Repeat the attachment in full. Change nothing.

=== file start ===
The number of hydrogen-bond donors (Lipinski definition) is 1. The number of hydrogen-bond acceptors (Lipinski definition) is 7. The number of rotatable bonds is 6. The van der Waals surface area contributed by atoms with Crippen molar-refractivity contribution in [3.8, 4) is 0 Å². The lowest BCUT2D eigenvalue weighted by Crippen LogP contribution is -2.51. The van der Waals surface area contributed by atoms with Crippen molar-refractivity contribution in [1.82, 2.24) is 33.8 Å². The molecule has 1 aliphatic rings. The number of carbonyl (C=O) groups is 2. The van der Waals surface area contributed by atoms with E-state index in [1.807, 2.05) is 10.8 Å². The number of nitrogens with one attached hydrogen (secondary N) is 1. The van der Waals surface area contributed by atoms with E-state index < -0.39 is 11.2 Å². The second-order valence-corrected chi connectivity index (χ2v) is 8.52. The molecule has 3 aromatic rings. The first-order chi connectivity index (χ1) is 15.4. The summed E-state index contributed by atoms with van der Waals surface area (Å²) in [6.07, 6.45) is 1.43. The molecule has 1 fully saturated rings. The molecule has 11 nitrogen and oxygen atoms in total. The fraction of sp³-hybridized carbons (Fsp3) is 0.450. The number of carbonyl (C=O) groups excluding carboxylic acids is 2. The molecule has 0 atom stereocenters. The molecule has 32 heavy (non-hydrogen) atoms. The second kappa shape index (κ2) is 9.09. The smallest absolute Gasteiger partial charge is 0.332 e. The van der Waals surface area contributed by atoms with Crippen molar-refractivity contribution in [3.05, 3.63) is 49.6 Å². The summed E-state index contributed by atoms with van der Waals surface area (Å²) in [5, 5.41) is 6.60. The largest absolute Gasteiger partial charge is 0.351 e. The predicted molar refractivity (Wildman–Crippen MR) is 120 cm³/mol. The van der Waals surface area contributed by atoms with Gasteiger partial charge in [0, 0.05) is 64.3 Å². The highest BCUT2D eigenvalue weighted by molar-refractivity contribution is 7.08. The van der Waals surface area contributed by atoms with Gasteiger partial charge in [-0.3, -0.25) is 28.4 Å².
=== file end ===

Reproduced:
The number of hydrogen-bond donors (Lipinski definition) is 1. The number of hydrogen-bond acceptors (Lipinski definition) is 7. The number of rotatable bonds is 6. The van der Waals surface area contributed by atoms with Crippen molar-refractivity contribution in [3.8, 4) is 0 Å². The lowest BCUT2D eigenvalue weighted by Crippen LogP contribution is -2.51. The van der Waals surface area contributed by atoms with Crippen molar-refractivity contribution in [1.82, 2.24) is 33.8 Å². The molecule has 1 aliphatic rings. The number of carbonyl (C=O) groups is 2. The van der Waals surface area contributed by atoms with E-state index in [1.807, 2.05) is 10.8 Å². The number of nitrogens with one attached hydrogen (secondary N) is 1. The van der Waals surface area contributed by atoms with E-state index < -0.39 is 11.2 Å². The second-order valence-corrected chi connectivity index (χ2v) is 8.52. The molecule has 3 aromatic rings. The first-order chi connectivity index (χ1) is 15.4. The summed E-state index contributed by atoms with van der Waals surface area (Å²) in [6.07, 6.45) is 1.43. The molecule has 1 fully saturated rings. The molecule has 11 nitrogen and oxygen atoms in total. The fraction of sp³-hybridized carbons (Fsp3) is 0.450. The number of carbonyl (C=O) groups excluding carboxylic acids is 2. The molecule has 0 atom stereocenters. The molecule has 32 heavy (non-hydrogen) atoms. The second kappa shape index (κ2) is 9.09. The smallest absolute Gasteiger partial charge is 0.332 e. The van der Waals surface area contributed by atoms with Crippen molar-refractivity contribution in [3.05, 3.63) is 49.6 Å². The summed E-state index contributed by atoms with van der Waals surface area (Å²) in [5, 5.41) is 6.60. The largest absolute Gasteiger partial charge is 0.351 e. The predicted molar refractivity (Wildman–Crippen MR) is 120 cm³/mol. The van der Waals surface area contributed by atoms with Gasteiger partial charge in [0, 0.05) is 64.3 Å². The highest BCUT2D eigenvalue weighted by molar-refractivity contribution is 7.08. The van der Waals surface area contributed by atoms with Gasteiger partial charge in [-0.3, -0.25) is 28.4 Å².